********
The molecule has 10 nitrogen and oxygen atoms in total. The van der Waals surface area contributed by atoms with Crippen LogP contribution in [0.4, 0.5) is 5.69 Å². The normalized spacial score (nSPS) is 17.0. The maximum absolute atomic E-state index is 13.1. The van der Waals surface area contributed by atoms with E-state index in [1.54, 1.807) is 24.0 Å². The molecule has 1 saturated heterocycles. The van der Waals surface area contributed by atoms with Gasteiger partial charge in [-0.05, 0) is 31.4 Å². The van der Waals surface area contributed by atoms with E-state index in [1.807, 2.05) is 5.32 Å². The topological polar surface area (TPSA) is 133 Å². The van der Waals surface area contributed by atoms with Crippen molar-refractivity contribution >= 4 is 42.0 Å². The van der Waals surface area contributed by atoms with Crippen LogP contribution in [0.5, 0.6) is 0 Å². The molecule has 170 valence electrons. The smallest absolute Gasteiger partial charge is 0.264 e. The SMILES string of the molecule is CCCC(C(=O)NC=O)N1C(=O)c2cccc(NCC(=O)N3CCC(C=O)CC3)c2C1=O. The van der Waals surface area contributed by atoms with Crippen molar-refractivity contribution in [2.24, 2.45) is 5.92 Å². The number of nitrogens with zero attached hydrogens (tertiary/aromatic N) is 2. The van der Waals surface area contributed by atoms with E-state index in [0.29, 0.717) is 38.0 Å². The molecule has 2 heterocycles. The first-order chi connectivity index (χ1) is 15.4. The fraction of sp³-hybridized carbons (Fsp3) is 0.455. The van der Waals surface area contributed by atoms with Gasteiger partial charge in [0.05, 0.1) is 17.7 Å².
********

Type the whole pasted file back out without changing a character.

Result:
The molecule has 10 nitrogen and oxygen atoms in total. The van der Waals surface area contributed by atoms with Crippen LogP contribution in [0.4, 0.5) is 5.69 Å². The normalized spacial score (nSPS) is 17.0. The maximum absolute atomic E-state index is 13.1. The van der Waals surface area contributed by atoms with E-state index in [1.54, 1.807) is 24.0 Å². The molecule has 1 saturated heterocycles. The van der Waals surface area contributed by atoms with Gasteiger partial charge in [-0.05, 0) is 31.4 Å². The van der Waals surface area contributed by atoms with E-state index in [1.807, 2.05) is 5.32 Å². The topological polar surface area (TPSA) is 133 Å². The van der Waals surface area contributed by atoms with Crippen molar-refractivity contribution >= 4 is 42.0 Å². The van der Waals surface area contributed by atoms with Crippen LogP contribution in [0.5, 0.6) is 0 Å². The molecule has 170 valence electrons. The smallest absolute Gasteiger partial charge is 0.264 e. The SMILES string of the molecule is CCCC(C(=O)NC=O)N1C(=O)c2cccc(NCC(=O)N3CCC(C=O)CC3)c2C1=O. The van der Waals surface area contributed by atoms with Crippen molar-refractivity contribution in [2.24, 2.45) is 5.92 Å². The number of nitrogens with zero attached hydrogens (tertiary/aromatic N) is 2. The van der Waals surface area contributed by atoms with E-state index in [0.29, 0.717) is 38.0 Å². The molecule has 2 heterocycles. The first-order chi connectivity index (χ1) is 15.4. The fraction of sp³-hybridized carbons (Fsp3) is 0.455. The van der Waals surface area contributed by atoms with Gasteiger partial charge in [0.05, 0.1) is 17.7 Å².